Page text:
We also are in the process of finding a credit card system that we can have available in the barn so you can use your debit card or credit card for retail purposes too.

Anything else?

In addition to all the vegetable staples, we are looking at some fun new things, such as purple carrots, and maybe even artichokes! We will keep you posted on that. We would also like to offer expanded Pick Your Own flowers this year. You will still be able to pick larger amounts of flowers for a fee. If you have a special event, such as a party or a wedding, you will be able to get all of your flowers fresh and locally!

 

A Few Apple Recipes

It is starting to look like Fall, even if the weather isn’t reflecting a change in the seasons! The change is definitely being reflected in your shares though; summertime favorites such as tomatoes and summer squash have said goodbye, and now is the time for winter squash, greens, apples, and fruit butters! Here are a few ideas to get you going with your apples and fruit butter:

These whole grain fruit bars are by Catherine McCord, and can be found in her new cookbook, Weelicious Lunches. Despite the fact these were designed to go in a small child’s lunch, I am finding them perfect for my own. breakfast.  I made 1/2 with raspberry jam (from Vollmecke raspberries, of course!) and the other 1/2 I used our Apple Butter. Both were great, however, if you are using our fruit butters, keep in mind they do not have any added sugar—so, depending on your tastes, you may want to add a bit more sugar to the recipe.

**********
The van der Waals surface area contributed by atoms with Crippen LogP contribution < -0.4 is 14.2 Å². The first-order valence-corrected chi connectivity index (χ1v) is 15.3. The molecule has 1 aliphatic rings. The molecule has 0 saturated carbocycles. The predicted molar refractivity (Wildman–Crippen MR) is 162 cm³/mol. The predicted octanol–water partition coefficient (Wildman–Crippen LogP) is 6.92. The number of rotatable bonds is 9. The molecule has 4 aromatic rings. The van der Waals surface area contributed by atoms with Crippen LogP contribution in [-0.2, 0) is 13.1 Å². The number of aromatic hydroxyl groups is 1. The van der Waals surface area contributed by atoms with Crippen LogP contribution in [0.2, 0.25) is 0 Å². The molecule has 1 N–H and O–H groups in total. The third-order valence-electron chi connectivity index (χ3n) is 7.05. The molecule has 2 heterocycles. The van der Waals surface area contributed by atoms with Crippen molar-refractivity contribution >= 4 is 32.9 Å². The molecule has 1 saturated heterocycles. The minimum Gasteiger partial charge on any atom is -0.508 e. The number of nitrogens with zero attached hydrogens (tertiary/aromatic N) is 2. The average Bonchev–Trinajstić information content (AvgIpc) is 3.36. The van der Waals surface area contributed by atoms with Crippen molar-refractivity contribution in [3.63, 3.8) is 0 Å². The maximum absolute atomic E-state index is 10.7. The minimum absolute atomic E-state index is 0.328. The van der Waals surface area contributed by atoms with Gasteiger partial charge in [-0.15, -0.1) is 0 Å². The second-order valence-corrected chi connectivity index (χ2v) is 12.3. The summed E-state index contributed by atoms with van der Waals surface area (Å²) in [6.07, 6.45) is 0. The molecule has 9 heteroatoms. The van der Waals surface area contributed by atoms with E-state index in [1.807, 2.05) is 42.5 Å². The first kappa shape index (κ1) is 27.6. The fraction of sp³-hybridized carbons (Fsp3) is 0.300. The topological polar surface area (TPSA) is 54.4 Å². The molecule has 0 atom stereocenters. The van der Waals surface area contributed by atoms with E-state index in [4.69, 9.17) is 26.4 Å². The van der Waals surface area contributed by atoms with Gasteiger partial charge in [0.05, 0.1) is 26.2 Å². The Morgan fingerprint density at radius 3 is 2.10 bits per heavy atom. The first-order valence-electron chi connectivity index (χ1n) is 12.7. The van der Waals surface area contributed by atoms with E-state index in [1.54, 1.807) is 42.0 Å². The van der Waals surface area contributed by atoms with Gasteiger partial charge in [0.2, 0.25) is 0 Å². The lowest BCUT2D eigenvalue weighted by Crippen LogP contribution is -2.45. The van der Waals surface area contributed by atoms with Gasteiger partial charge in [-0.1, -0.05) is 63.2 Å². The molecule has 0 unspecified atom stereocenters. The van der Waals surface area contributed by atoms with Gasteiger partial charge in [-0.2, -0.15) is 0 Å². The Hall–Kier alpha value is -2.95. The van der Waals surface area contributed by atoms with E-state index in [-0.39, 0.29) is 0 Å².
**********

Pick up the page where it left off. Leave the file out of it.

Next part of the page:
Homemade Whole Grain Fruit-Filled Bar Recipe on twopeasandtheirpod.com

Whole Grain Fruit-Filled Bars

Yield: 16 bars

1 1/2 cups whole wheat flour
1 1/2 cups old-fashioned oats
1/2 cup packed brown sugar
1/2 teaspoon salt
3/4 cup cold, unsalted butter, chopped into 1/2-inch cubes
2 tablespoons cold water
3/4 cup fruit preserves or jam

Preheat the oven to 350 degrees F. Grease a 9×13-inch baking dish, line it with parchment paper, and grease the parchment paper.

In the bowl of a food processor, combine the flour, oats, brown sugar, and salt. Pulse for 30 seconds. Add the butter and cold water and pulse until the dough holds together when pressed.

Divide the dough mixture in half and press half into the prepared baking dish, using the back of a spatula (or measuring cup) to press down evenly. Spread the preserves evenly on top of the dough. Sprinkle the remaining dough evenly on top of the preserves and gently press down using the back of a spatula.

Bake for 45 minutes, or until golden brown.  Cool, cut into 1 1/2 x 4-inch bars, and serve. Note-bars can be stored at room temperature up to 3 days or refrigerated for up to a week.

What in the world do I do with winter squash?

I apologize for this post in advance; I haven’t written anything for the past few weeks, so this is sort of a jumble of everything that has been on my mind…